March 7, 2022

The Finer Points of a Classified Balance Sheet

Clear, accurate and properly created financial statements can go a long way toward helping a construction company owner run a successful business. One way that contractors can help themselves and those who read their financial statements is by creating a classified balance sheet. Let’s take a closer look at what this is and why it’s important.

General criteria

The difference between a classified balance sheet and a conventional one is that a classified balance sheet distinguishes current assets and current liabilities from other (that is, noncurrent) assets and liabilities. This approach is particularly well-suited to construction businesses because of the project-by-project nature of their operations. The general criteria for separating current and noncurrent items are:

Operating cycle. This is traditionally defined as the time needed to convert cash into materials and services, and then into products, which are then sold to create receivables. Finally, these receivables are converted through collections back into cash. (A construction company’s operating cycle works a little differently at first but ends up in the same place as other businesses.)

Current assets. These are cash and other items that are reasonably expected to be realized in cash or sold or consumed during one year (or within the company’s normal operating cycle if it’s longer than a year).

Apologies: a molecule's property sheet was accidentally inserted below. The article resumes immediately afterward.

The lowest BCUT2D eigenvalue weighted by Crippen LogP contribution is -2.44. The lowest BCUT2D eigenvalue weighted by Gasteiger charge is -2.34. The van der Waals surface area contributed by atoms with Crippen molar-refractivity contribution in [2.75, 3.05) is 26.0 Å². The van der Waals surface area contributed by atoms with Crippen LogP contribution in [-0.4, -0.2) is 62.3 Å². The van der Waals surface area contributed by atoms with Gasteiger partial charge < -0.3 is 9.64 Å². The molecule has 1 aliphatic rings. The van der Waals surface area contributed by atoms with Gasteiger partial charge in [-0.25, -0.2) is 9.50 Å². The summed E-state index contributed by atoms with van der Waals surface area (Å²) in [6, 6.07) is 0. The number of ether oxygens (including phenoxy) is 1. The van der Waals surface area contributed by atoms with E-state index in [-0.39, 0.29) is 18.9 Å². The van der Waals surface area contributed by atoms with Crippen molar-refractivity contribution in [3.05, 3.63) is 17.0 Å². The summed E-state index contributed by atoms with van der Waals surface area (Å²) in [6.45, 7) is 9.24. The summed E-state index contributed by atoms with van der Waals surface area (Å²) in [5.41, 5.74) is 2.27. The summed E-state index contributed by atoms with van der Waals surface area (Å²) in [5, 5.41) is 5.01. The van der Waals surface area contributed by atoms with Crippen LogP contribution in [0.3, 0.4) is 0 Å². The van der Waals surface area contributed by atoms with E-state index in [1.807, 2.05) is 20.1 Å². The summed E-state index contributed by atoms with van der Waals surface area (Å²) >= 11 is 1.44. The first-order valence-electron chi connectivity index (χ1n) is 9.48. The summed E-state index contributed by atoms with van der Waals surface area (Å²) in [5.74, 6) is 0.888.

Current liabilities. These are obligations whose liquidation is reasonably expected to require the use of current assets or the creation of other current liabilities.

Although construction companies often have contracts of varying duration, the normal operating cycle is measured by the average time between the inception of a contract and its completion. When determining a normal operating cycle, using estimated time remaining to complete contracts is incorrect.

For example, if you usually operate under contracts lasting 18 to 24 months, and most of the contracts have six to nine months remaining to completion at year end, your normal operating cycle would still be 18 to 24 months.

Different operating cycles

The contracts of most small construction businesses can generally be completed in one year or less. Although a company such as this may present an unclassified balance sheet, a classified one is preferable. If some assets and liabilities are classified as noncurrent because the related contracts have terms of greater than one year, information about their realization and maturity should be disclosed.

In most other industries, an unclassified balance sheet is preferable when the operating cycle exceeds one year. Certain construction companies may use this approach, but the preferable practice is to classify contract-related assets and liabilities as current based on the operating cycle concept and to classify other assets and liabilities as noncurrent. (Amounts expected to be realized or liquidated during the year would still be classified as current.)

Assets and liabilities